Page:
Wool veteran beats the odds
Producer learns to pave her own way through a tough industry
MUCH-LOVED rural photographer, and wool classer Chantel McAlister is travelling Australia capturing stories for her Truth About Wool Tour, a self-funded journey that aims to accurately show the Australian wool industry from flock to finish.
Her beautiful images and factual videos have captivated the nation, and now Chantel is sharing some of her stories with the Rural Weekly. Read Chantel’s words on Tasmanian producer Gwendolyn Adams below:
Leighlands at Evandale, Tasmania is something out of a travel brochure.
While sitting at Gwendolyn Adams’ kitchen table chatting over a cup of tea and an Anzac bikkie, we looked out over her rolling hillsides at her merinos grazing and soaking up the warm sun.
Hay was scattered across the hilltops. It was easy to see why Gwendolyn has made this beautiful slice of Tasmania her home.
It was the mid 1900s and Gwendolyn was living the life expected of a female of her time, marrying young and working in an office.
Her life was turned upside down at 30 years of age, when she was called back home to her family property, Leighlands.
Gwendolyn’s father had died and to keep her family firmly planted on their land, she had to step in and save it from being sold off.
Although growing up on a property (which she had left behind for 13 years), women of this generation weren’t taught agricultural skills. This was a big job to take on.
It was learn as you go for Gwendolyn. This was met with plenty of doubt from others: how could a woman turn a farm around that had been neglected and uneconomic and make it profitable again?
It was endless days, a lot of guts and plenty of trial and error.
Her compassion for animals made every death on her farm hard to take and she would initially send every body for an autopsy.
The results were always copped on the chin and turned into a valuable lesson for Gwendolyn. Mistakes may have been made once, but never twice.
“I fed acorns to my sheep a long time ago and all of them died. I sent them for an autopsy and it would appear that pigs can eat them but not sheep,” she said.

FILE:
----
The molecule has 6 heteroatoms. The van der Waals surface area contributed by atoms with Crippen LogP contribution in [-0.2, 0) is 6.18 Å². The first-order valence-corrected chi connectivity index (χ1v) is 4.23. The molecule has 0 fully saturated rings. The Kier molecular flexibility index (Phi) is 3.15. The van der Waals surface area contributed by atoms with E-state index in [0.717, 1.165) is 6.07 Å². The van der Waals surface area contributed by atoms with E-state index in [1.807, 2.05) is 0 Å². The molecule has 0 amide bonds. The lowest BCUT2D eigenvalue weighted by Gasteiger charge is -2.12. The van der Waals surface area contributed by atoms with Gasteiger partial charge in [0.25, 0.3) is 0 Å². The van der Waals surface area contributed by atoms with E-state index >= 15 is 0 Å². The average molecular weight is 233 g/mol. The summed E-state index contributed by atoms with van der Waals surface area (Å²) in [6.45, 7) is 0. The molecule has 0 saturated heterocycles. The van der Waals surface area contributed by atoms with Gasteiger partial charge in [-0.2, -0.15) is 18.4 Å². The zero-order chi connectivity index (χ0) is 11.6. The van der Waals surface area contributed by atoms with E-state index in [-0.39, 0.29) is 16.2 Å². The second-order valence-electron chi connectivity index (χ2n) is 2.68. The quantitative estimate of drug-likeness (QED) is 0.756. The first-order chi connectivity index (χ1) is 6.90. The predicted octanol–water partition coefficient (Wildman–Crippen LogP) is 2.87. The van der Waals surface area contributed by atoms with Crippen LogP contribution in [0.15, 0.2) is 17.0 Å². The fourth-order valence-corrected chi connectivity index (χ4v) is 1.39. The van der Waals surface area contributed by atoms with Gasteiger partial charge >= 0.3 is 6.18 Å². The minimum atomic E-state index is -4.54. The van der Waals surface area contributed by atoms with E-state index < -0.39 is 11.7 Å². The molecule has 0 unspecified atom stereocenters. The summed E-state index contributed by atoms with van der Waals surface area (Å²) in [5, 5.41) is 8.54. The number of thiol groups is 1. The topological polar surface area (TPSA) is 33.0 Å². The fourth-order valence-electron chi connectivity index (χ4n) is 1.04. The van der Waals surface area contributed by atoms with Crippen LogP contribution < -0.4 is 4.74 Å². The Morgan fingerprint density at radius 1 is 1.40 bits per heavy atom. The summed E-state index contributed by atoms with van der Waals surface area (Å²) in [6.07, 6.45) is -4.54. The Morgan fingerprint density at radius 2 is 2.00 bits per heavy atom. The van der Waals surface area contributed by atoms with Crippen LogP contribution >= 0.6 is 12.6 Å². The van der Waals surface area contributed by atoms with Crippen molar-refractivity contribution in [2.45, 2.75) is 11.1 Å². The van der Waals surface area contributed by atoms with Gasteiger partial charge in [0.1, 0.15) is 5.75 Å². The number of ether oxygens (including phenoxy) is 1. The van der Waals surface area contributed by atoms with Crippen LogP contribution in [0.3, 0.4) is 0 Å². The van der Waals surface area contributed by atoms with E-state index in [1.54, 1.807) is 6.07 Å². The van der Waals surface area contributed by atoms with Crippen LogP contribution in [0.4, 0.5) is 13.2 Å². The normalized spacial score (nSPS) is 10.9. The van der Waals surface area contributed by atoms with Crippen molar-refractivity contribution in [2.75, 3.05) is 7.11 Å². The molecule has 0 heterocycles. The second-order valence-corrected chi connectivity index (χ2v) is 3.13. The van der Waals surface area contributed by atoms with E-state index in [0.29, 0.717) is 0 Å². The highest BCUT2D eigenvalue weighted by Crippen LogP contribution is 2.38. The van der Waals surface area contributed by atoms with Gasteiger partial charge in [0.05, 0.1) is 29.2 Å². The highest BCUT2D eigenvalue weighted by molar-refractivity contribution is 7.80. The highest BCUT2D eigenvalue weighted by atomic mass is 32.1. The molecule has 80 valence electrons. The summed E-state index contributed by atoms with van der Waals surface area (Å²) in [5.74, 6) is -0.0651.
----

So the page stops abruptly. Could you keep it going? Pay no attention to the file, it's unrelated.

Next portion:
She now lives with her husband of 40 years, Viv, and still does a big chunk of the hands-on work.
Lambing time is especially busy at Leighlands and the ewes get extra-special midwifery care.
The old horse stables have been converted into a labour suite and nursery for the lambing ewes and newborns.
Gwendolyn’s tireless efforts and compassion for all of her sheep keep them safe from predators and the chill of the Tasmanian air.
The love and care she bestows on her stock is paid back to her in the quality wool they produce for her each year.
Although very humble when speaking of her accolades, one she speaks about with a little glint in her eye is the first time she entered a fleece into a show. She won the Reserve Grand Champion.
A nice little surprise for someone who has never chased praise for her work, but a very proud achievement all the same.
Her life has taken some less-than-ordinary turns and she has grown into the roles she was faced with.
Gender stereotypes never held her back, she has just always done what needed to be done.
She has a deep love for her family and this is why she has done it all, to provide for them and give them the best life she could. And that’s her whole attitude.
She just does what she does with no reward in sight.
Her many presences on various committees are not for the praise, but for a greater agricultural industry. Her greatest love.
She is the founding member of Tasmanian Women in Agriculture and member of more agricultural groups than you can poke a stick at – Landcare Tasmania, Parks and Wildlife, Tasmanian Farmers and Graziers Association, just to name a few.
Her efforts and contribution to the agricultural sector haven’t gone unnoticed.
She has picked up accolades over the years – the Order of Australia, Pride of Australia and Bob Hawke Landcare Award (again, just to name a few).
When asked why she does it both Viv and herself agree, it’s genetic.
Its in your blood. It drives you. Although she never pictured herself as a woolgrower in her earlier years, she couldn’t imagine her life any other way now and we are lucky to have her in our industry.
Thank you, Gwendolyn.
TRUTH ABOUT WOOL: Gwendolyn Adams from Leighlands at Evandale, Tasmania, shares her story with Chantel McAlister.
Gwendolyn Adams has won several awards for her high-quality wool.